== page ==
Ross Ulbricht Denied Supreme Court Petition as Alleged Silk Road Co-Conspirator Faces Extradition to U.S.

By Derrick Broze

Nearly five years after his arrest for his role in the creation of the Silk Road online marketplace, Ross Ulbricht was denied a hearing with the U.S. Supreme Court.

On Thursday June 28, the highest court in the United States refused to hear arguments from Ross Ulbricht’s attorneys regarding his 2015 conviction and double-life sentence for his role in managing the Silk Road website. The online marketplace allowed users to buy products – legal and illegal – using Bitcoin until it was shut down by the federal government in 2013. Ulbricht was arrested on October 2, 2013 and charged with a range of felonies related to running an alleged criminal empire. In February 2015 he was found guilty and eventually sentenced to two life sentences plus 40 years.

For five years Ross Ulbricht’s lawyers, family, and friends have fought the charges, conviction, and sentencing in this prolonged saga involving corrupt federal agents, suppression and denial of evidence and witnesses, and an extraordinarily long sentence for a man with no criminal history. After previous appeals were denied, Ross Ulbricht and his support team decided to seek help from the U.S. Supreme Court. Ulbricht’s appeal claimed that federal agents had illegally monitored his Internet traffic to connect him to the Silk Road. Ultimately, the monitoring of Internet traffic led authorities to Ulbricht which led to his subsequent arrest and prison sentence. Ulbricht’s appeal stated that this activity violated his constitutional right to be free from unlawful searches.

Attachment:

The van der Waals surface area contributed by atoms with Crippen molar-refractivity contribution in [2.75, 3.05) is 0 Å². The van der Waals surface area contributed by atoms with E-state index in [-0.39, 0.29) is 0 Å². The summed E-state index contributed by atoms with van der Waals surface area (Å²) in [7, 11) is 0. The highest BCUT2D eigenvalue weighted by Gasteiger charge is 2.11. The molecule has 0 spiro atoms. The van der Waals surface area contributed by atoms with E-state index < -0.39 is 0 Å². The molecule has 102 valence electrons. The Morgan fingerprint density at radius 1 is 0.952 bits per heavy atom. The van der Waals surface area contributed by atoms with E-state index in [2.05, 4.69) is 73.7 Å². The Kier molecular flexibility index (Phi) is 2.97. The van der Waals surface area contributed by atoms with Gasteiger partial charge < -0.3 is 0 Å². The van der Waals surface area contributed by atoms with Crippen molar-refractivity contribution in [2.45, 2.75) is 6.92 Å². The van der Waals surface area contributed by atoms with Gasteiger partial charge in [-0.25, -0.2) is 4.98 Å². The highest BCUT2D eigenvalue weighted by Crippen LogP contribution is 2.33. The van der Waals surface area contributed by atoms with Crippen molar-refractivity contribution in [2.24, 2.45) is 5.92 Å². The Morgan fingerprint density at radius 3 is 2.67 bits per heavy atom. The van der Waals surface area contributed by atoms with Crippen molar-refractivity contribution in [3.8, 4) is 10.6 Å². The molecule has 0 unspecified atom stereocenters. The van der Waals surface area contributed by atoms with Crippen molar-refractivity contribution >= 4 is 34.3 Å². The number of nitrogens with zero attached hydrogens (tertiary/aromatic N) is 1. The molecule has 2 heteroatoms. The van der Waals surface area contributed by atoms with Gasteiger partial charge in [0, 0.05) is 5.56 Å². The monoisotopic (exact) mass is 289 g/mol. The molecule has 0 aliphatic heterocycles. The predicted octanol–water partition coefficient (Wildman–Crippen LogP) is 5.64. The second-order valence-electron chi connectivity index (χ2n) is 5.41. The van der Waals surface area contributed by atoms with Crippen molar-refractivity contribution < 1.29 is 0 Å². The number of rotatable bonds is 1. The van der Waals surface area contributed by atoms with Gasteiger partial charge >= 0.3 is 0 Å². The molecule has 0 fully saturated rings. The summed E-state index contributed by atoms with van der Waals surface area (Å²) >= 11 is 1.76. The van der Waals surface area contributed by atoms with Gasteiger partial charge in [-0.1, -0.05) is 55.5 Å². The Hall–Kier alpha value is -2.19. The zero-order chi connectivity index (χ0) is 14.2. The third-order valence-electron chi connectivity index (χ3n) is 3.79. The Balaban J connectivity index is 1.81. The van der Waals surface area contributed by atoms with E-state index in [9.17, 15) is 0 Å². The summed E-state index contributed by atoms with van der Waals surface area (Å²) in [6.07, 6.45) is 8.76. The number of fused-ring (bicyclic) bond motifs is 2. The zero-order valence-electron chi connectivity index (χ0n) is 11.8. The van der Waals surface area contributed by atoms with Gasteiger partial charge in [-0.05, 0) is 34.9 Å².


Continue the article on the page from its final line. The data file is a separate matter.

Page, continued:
The U.S. Supreme Court disagreed with this assessment and decided not to hear the case. “The Supreme Court’s denial of Ross’ petition is devastating to us personally, but also to the Fourth Amendment and privacy rights of all Americans,” Lyn Ulbricht, mother of Ross Ulbricht, told Activist Post.

We had hoped that not only would Ross receive relief from the Court, but that the federal government would finally be required to obtain a warrant before surveilling and seizing our internet browsing history.